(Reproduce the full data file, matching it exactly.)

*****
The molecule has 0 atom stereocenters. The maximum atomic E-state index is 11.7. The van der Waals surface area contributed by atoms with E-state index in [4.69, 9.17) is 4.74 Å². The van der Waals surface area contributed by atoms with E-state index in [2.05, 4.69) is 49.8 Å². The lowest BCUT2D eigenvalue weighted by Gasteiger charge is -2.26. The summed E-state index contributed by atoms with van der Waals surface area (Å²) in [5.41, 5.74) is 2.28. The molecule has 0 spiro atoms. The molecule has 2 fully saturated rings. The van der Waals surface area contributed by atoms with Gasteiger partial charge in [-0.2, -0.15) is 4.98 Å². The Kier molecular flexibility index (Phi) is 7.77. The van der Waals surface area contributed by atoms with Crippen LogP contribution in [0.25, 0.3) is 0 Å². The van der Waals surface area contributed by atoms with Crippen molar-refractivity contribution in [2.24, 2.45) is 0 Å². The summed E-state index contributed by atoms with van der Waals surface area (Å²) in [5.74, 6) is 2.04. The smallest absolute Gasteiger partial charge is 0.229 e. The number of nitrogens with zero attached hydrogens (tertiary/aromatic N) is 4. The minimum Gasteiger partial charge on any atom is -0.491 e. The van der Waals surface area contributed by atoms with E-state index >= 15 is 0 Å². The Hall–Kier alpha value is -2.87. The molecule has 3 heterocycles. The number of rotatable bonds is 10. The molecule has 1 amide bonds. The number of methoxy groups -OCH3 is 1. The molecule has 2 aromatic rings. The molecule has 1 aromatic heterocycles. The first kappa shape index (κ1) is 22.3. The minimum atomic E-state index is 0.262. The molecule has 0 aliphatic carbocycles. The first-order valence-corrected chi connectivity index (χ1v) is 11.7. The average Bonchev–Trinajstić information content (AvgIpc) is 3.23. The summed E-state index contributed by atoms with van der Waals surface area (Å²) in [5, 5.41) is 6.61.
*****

The molecule has 0 atom stereocenters. The maximum atomic E-state index is 11.7. The van der Waals surface area contributed by atoms with E-state index in [4.69, 9.17) is 4.74 Å². The van der Waals surface area contributed by atoms with E-state index in [2.05, 4.69) is 49.8 Å². The lowest BCUT2D eigenvalue weighted by Gasteiger charge is -2.26. The summed E-state index contributed by atoms with van der Waals surface area (Å²) in [5.41, 5.74) is 2.28. The molecule has 0 spiro atoms. The molecule has 2 fully saturated rings. The van der Waals surface area contributed by atoms with Gasteiger partial charge in [-0.2, -0.15) is 4.98 Å². The Kier molecular flexibility index (Phi) is 7.77. The van der Waals surface area contributed by atoms with Crippen LogP contribution in [0.25, 0.3) is 0 Å². The van der Waals surface area contributed by atoms with Crippen molar-refractivity contribution in [2.24, 2.45) is 0 Å². The summed E-state index contributed by atoms with van der Waals surface area (Å²) in [5.74, 6) is 2.04. The smallest absolute Gasteiger partial charge is 0.229 e. The number of nitrogens with zero attached hydrogens (tertiary/aromatic N) is 4. The minimum Gasteiger partial charge on any atom is -0.491 e. The van der Waals surface area contributed by atoms with E-state index >= 15 is 0 Å². The Hall–Kier alpha value is -2.87. The molecule has 3 heterocycles. The number of rotatable bonds is 10. The molecule has 1 amide bonds. The number of methoxy groups -OCH3 is 1. The molecule has 2 aromatic rings. The molecule has 1 aromatic heterocycles. The first kappa shape index (κ1) is 22.3. The minimum atomic E-state index is 0.262. The molecule has 0 aliphatic carbocycles. The first-order valence-corrected chi connectivity index (χ1v) is 11.7. The average Bonchev–Trinajstić information content (AvgIpc) is 3.23. The summed E-state index contributed by atoms with van der Waals surface area (Å²) in [5, 5.41) is 6.61.